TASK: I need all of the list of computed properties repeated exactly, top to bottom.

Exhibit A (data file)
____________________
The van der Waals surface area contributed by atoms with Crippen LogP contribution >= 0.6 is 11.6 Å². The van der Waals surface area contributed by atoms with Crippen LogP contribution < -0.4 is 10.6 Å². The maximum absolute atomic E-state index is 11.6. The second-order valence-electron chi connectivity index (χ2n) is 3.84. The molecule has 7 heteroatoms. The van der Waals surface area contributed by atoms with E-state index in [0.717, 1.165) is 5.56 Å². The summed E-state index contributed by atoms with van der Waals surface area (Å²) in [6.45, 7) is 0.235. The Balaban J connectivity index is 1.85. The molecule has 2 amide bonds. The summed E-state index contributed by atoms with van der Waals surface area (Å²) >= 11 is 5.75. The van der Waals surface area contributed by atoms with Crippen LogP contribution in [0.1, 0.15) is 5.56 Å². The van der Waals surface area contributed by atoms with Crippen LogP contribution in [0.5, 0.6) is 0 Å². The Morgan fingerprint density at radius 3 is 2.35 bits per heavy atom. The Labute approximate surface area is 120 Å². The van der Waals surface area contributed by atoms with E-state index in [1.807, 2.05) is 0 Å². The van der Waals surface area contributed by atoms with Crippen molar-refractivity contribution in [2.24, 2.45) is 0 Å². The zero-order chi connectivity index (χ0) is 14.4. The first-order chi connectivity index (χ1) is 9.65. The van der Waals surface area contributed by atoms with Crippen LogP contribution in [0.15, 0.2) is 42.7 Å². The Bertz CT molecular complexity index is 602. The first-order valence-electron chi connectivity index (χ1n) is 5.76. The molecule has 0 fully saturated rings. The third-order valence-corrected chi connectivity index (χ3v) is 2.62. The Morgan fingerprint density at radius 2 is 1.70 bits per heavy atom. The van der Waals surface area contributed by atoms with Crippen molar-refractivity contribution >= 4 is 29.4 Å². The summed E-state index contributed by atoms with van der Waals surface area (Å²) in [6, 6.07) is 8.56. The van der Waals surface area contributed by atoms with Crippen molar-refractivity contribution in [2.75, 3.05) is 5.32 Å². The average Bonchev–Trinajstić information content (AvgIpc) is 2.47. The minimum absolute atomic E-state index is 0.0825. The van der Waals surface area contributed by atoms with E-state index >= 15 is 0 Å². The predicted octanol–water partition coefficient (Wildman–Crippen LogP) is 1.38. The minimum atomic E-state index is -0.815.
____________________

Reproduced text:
The van der Waals surface area contributed by atoms with Crippen LogP contribution >= 0.6 is 11.6 Å². The van der Waals surface area contributed by atoms with Crippen LogP contribution < -0.4 is 10.6 Å². The maximum absolute atomic E-state index is 11.6. The second-order valence-electron chi connectivity index (χ2n) is 3.84. The molecule has 7 heteroatoms. The van der Waals surface area contributed by atoms with E-state index in [0.717, 1.165) is 5.56 Å². The summed E-state index contributed by atoms with van der Waals surface area (Å²) in [6.45, 7) is 0.235. The Balaban J connectivity index is 1.85. The molecule has 2 amide bonds. The summed E-state index contributed by atoms with van der Waals surface area (Å²) >= 11 is 5.75. The van der Waals surface area contributed by atoms with Crippen LogP contribution in [0.1, 0.15) is 5.56 Å². The van der Waals surface area contributed by atoms with Crippen LogP contribution in [0.5, 0.6) is 0 Å². The Morgan fingerprint density at radius 3 is 2.35 bits per heavy atom. The Labute approximate surface area is 120 Å². The van der Waals surface area contributed by atoms with E-state index in [1.807, 2.05) is 0 Å². The van der Waals surface area contributed by atoms with Crippen molar-refractivity contribution in [2.24, 2.45) is 0 Å². The zero-order chi connectivity index (χ0) is 14.4. The first-order chi connectivity index (χ1) is 9.65. The van der Waals surface area contributed by atoms with Crippen LogP contribution in [0.15, 0.2) is 42.7 Å². The Bertz CT molecular complexity index is 602. The first-order valence-electron chi connectivity index (χ1n) is 5.76. The molecule has 0 fully saturated rings. The third-order valence-corrected chi connectivity index (χ3v) is 2.62. The Morgan fingerprint density at radius 2 is 1.70 bits per heavy atom. The van der Waals surface area contributed by atoms with Crippen molar-refractivity contribution >= 4 is 29.4 Å². The summed E-state index contributed by atoms with van der Waals surface area (Å²) in [6, 6.07) is 8.56. The van der Waals surface area contributed by atoms with Crippen molar-refractivity contribution in [2.75, 3.05) is 5.32 Å². The average Bonchev–Trinajstić information content (AvgIpc) is 2.47. The minimum absolute atomic E-state index is 0.0825. The van der Waals surface area contributed by atoms with E-state index >= 15 is 0 Å². The predicted octanol–water partition coefficient (Wildman–Crippen LogP) is 1.38. The minimum atomic E-state index is -0.815.